Some people that I know have been going almost religiously every autumn for the last 30 or 40 years - it really is a Mecca for birders when the time and conditions are right.

The annual autumn bird migration on the east coast of the UK has been amazing this year, with many rare birds been blown in by the strong easterly winds we've been experiencing.

We've had a few on the west coast too and this took my eye off the ball with some of the great birds being seen on the other side of the country. But the excitement that one mega rare vagrant created was too much to ignore, and so I really had to twitch it.

The bird was a Siberian Accentor which had been giving good views in Easington, north of Spurn Head for a few days. With reported crowds of up to 600 birders all questing up to see the bird, I didn't want to go on the first few days. I decided to wait and see if it hung around until after the weekend, and luckily it did.

I used a combination of Google Maps, the Yorkshire Wildlife Trust map of Spurn (shown above) and the Spurn Bird Observatory map of Easington from their Facebook group page to find my way around.  I first parked in the old disused bus depot behind the White Horse pub in Easington as recommended on the Spurn Twitter feed and Facebook page and then walked up Vicars Lane to see the Siberian Accentor.

I first saw it near a skip in the old school yard facing the gas terminal car park at the end of Vicars Lane.  A kind birder let me look at it through his scope and I had a great view, but what I really wanted was a photograph. So hurriedly I unpacked my camera and whilst I was doing so it flew off into the gas terminal compound. It spent the next hour or more flitting around under the metal fence only occasionally giving a complete view. The above photograph is taken looking through the wire fencing which borders the compound and this makes it look a little blurred. Whilst I was there I met up with Tony Conway and his gang and we had a good natter about recent sightings in the area.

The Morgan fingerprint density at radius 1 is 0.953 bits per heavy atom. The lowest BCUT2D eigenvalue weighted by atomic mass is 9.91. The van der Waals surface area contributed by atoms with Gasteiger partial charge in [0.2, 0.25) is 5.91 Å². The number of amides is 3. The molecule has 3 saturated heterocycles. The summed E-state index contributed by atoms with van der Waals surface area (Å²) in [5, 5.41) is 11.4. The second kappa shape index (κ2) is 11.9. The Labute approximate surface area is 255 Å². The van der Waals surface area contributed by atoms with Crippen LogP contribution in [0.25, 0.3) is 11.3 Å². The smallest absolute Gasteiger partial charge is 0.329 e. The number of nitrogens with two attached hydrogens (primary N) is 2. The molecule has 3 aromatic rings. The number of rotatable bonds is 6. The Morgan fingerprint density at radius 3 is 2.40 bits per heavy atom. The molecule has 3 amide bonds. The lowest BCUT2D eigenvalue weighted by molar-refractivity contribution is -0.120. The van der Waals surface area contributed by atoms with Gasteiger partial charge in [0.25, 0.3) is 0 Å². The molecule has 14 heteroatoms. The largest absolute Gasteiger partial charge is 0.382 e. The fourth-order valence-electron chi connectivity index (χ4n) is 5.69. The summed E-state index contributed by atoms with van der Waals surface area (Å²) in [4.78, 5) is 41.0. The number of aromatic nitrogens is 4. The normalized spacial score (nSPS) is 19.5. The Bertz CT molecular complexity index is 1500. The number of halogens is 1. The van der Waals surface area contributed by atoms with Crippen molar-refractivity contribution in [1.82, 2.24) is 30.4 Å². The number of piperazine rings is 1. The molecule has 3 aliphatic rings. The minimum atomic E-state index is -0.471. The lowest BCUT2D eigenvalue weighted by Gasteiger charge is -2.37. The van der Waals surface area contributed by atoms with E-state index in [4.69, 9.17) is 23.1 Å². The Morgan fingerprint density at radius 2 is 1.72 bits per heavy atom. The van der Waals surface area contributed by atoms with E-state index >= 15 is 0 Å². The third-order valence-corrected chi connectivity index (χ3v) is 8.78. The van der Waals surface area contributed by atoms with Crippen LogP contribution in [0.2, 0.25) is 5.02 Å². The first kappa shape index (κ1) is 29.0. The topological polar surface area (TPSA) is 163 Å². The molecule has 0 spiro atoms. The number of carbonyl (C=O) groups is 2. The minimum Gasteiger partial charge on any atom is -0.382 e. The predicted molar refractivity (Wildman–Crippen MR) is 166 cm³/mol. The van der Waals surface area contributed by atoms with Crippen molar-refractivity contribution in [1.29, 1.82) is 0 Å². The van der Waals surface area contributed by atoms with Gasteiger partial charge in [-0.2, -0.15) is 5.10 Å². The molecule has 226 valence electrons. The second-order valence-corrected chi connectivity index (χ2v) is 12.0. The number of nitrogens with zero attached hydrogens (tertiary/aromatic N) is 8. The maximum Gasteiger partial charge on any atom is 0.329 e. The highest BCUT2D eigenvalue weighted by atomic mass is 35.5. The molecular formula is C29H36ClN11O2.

Whilst waiting for the Siberian Accentor to return to the skip area where the best views were had, I also saw a Spotted Flycatcher and Chiffchaffs as well as Robins, Wrens and Dunnocks in this area mainly along the gas terminal fences. There were armed police regularly patrolling the area in cars due to the gas terminal being a potential target of a terrorist attack. After a couple of hours of trying to get a better photograph, I decided to move on.

I first went to Sammy's Point which overlook the Humber Estuary to look for Ring Ouzels. The bushes along the roads to Sammy's Point are alive with birds - Redwings, Fieldfare and lots of LBJ's. Sammy's Point had a car park at the end of Humberside Lane and here I met up with Tony again who was just leaving and he told me where they had been seen in previous days. Unfortunately, he hadn't seen any, but I saw two a little while later. He did however mentioned that another mega rarity was in the area - an Isabelline Wheatear.

The muddy shoreline had many wader species including Curlew, Dunlin, Redshank and Ringed Plover and the fields to the left of the free car park were where I saw Ring Ouzel, Northern Wheatear, Redstart, Robins, Fieldfare and Redwing.